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Unfortunately, nothing ever came of this. Tesla was well known for not pursuing many ideas fully. The inventor always claimed he did not have enough time to produce all the many inventions he had ideas for. It must be remembered that many AC motors, generators, coils, lights, and other working devices were sold and patented by Tesla through Westinghouse. One final noteworthy item eventually follows from Tesla's robotic work. Tesla stated that a second idea was implemented in 1898, but was not issued a patent until later.

In 1903, in an attempt to refine his achievements, Tesla acquired a patent for a method of signaling. This was based upon his earlier work in tele-automation and robotics. This new patent used a group of coordinated tuning devices responsive to a combination of several radio waves of completely different frequencies. What this patent referred to in detail was a system whereby two or more entirely different frequencies must be received at the same time by a receiver before a relay would be activated. Tesla stated that any number of these tuned frequencies may be used and it would work as effectively as a tumbler lock.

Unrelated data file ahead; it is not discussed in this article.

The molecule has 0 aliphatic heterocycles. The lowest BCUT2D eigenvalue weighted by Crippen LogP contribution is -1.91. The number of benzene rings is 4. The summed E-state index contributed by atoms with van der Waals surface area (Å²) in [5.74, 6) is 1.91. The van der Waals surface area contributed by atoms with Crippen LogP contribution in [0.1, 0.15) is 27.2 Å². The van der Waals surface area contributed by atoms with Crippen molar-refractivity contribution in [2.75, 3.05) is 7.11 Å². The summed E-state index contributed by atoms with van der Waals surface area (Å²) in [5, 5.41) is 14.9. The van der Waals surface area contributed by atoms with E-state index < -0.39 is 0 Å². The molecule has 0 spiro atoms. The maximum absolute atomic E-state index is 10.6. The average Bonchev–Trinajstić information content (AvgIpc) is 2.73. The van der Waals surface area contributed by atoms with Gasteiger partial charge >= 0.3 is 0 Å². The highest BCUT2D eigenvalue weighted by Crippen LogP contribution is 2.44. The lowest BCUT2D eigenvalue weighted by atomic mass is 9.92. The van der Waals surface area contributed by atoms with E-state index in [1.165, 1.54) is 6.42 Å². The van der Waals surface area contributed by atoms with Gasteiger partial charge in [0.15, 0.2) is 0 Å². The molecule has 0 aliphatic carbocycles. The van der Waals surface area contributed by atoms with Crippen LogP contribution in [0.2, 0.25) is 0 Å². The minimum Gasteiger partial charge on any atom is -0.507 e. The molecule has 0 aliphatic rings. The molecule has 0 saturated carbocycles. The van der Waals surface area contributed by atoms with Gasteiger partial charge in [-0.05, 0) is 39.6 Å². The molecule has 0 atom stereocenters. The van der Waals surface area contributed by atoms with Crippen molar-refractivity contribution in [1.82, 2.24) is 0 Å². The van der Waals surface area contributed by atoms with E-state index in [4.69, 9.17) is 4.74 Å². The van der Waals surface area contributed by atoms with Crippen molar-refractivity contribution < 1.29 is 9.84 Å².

In the later half of the 20th century, it has been written that many computer designers have been shocked to stumble upon Tesla's basic patent for the basic logical "AND" circuit used in all modern computers. Although Tesla used AC signals and modern computers use DC signals, the effect was identical. This was the theory of using two or more inputs to produce an output.

Nikola Tesla's tele-automated vessels were truly amazing feats of achievement. It is little wonder that the public was amazed, astounded, and actually fearful of such a device when they saw it in operation. Although he is seldom recognized for this accomplishment, Tesla's vessel was literally the birth of robotics.

References and Patents

Patent 613,809 - Method of and apparatus for controlling mechanism of moving vessels.

Patent 723,188 - Method of signaling.

Tesla, Man Out of Time, by Margaret Cheney 1993, Barnes and Noble.

The Fantastic Inventions of Nikola Tesla, by Nikola Tesla and David Hatcher Childress, 1993, Adventures Unlimited.

Tesla Belgrade Museum website: www.yurope.com/org/tesla/uvode.htm

Second Museum link: www.tesla-museum.org/en_meni/menis.htm

US patent office website: www.uspto.gov/patft/index.html

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